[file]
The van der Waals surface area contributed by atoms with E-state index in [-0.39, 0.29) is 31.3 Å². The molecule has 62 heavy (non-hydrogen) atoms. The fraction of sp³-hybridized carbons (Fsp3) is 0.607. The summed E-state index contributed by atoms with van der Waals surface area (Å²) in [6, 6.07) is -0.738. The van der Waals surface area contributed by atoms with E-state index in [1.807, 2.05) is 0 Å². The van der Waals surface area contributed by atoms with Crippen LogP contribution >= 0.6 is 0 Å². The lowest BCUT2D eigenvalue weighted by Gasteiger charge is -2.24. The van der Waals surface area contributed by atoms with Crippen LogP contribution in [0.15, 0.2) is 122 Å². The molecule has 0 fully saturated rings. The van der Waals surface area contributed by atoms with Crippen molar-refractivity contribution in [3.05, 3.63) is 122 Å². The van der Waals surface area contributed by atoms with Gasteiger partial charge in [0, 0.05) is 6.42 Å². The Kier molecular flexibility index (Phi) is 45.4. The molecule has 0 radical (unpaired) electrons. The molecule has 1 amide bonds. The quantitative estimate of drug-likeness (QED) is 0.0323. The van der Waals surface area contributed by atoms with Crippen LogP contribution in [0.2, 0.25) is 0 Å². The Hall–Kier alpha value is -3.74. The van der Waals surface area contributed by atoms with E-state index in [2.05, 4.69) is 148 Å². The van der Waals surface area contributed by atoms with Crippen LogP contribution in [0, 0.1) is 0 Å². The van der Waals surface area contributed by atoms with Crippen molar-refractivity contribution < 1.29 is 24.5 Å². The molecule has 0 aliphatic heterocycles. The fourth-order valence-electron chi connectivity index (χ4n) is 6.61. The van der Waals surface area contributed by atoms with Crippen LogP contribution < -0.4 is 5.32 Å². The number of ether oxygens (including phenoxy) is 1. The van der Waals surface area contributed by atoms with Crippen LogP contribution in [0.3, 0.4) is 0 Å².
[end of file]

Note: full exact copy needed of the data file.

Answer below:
The van der Waals surface area contributed by atoms with E-state index in [-0.39, 0.29) is 31.3 Å². The molecule has 62 heavy (non-hydrogen) atoms. The fraction of sp³-hybridized carbons (Fsp3) is 0.607. The summed E-state index contributed by atoms with van der Waals surface area (Å²) in [6, 6.07) is -0.738. The van der Waals surface area contributed by atoms with E-state index in [1.807, 2.05) is 0 Å². The van der Waals surface area contributed by atoms with Crippen LogP contribution >= 0.6 is 0 Å². The lowest BCUT2D eigenvalue weighted by Gasteiger charge is -2.24. The van der Waals surface area contributed by atoms with Crippen LogP contribution in [0.15, 0.2) is 122 Å². The molecule has 0 fully saturated rings. The van der Waals surface area contributed by atoms with Crippen molar-refractivity contribution in [3.05, 3.63) is 122 Å². The van der Waals surface area contributed by atoms with Gasteiger partial charge in [0, 0.05) is 6.42 Å². The Kier molecular flexibility index (Phi) is 45.4. The molecule has 0 radical (unpaired) electrons. The molecule has 1 amide bonds. The quantitative estimate of drug-likeness (QED) is 0.0323. The van der Waals surface area contributed by atoms with Crippen LogP contribution in [0.2, 0.25) is 0 Å². The Hall–Kier alpha value is -3.74. The van der Waals surface area contributed by atoms with E-state index in [2.05, 4.69) is 148 Å². The van der Waals surface area contributed by atoms with Crippen LogP contribution in [0, 0.1) is 0 Å². The van der Waals surface area contributed by atoms with Crippen molar-refractivity contribution < 1.29 is 24.5 Å². The molecule has 0 aliphatic heterocycles. The fourth-order valence-electron chi connectivity index (χ4n) is 6.61. The van der Waals surface area contributed by atoms with Crippen LogP contribution < -0.4 is 5.32 Å². The number of ether oxygens (including phenoxy) is 1. The van der Waals surface area contributed by atoms with Crippen LogP contribution in [0.3, 0.4) is 0 Å².